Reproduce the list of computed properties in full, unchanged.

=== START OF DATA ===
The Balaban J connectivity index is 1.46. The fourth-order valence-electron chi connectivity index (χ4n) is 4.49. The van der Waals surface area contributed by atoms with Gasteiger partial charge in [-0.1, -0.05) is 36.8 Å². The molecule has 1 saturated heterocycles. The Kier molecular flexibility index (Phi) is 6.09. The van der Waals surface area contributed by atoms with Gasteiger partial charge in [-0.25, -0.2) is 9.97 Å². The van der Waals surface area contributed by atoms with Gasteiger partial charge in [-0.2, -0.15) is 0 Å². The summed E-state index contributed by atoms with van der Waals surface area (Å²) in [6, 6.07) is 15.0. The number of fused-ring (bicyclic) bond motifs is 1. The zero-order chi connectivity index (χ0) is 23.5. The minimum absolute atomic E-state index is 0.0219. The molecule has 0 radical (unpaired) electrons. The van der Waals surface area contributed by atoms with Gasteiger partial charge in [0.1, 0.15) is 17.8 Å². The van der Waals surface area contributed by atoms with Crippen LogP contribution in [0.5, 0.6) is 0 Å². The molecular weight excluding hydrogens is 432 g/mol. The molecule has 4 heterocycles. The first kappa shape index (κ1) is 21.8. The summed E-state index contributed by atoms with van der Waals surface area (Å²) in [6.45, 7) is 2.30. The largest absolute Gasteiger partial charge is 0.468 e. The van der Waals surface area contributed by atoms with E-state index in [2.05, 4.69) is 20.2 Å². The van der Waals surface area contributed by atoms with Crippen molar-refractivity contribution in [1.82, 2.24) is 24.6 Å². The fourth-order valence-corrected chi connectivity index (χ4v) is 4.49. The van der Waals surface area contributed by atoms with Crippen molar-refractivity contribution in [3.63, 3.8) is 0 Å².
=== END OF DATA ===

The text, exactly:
The Balaban J connectivity index is 1.46. The fourth-order valence-electron chi connectivity index (χ4n) is 4.49. The van der Waals surface area contributed by atoms with Gasteiger partial charge in [-0.1, -0.05) is 36.8 Å². The molecule has 1 saturated heterocycles. The Kier molecular flexibility index (Phi) is 6.09. The van der Waals surface area contributed by atoms with Gasteiger partial charge in [-0.25, -0.2) is 9.97 Å². The van der Waals surface area contributed by atoms with Gasteiger partial charge in [-0.2, -0.15) is 0 Å². The summed E-state index contributed by atoms with van der Waals surface area (Å²) in [6, 6.07) is 15.0. The number of fused-ring (bicyclic) bond motifs is 1. The zero-order chi connectivity index (χ0) is 23.5. The minimum absolute atomic E-state index is 0.0219. The molecule has 0 radical (unpaired) electrons. The van der Waals surface area contributed by atoms with Gasteiger partial charge in [0.1, 0.15) is 17.8 Å². The van der Waals surface area contributed by atoms with Crippen LogP contribution in [0.5, 0.6) is 0 Å². The molecular weight excluding hydrogens is 432 g/mol. The molecule has 4 heterocycles. The first kappa shape index (κ1) is 21.8. The summed E-state index contributed by atoms with van der Waals surface area (Å²) in [6.45, 7) is 2.30. The largest absolute Gasteiger partial charge is 0.468 e. The van der Waals surface area contributed by atoms with E-state index in [2.05, 4.69) is 20.2 Å². The van der Waals surface area contributed by atoms with Crippen molar-refractivity contribution in [1.82, 2.24) is 24.6 Å². The fourth-order valence-corrected chi connectivity index (χ4v) is 4.49. The van der Waals surface area contributed by atoms with Crippen molar-refractivity contribution in [3.63, 3.8) is 0 Å².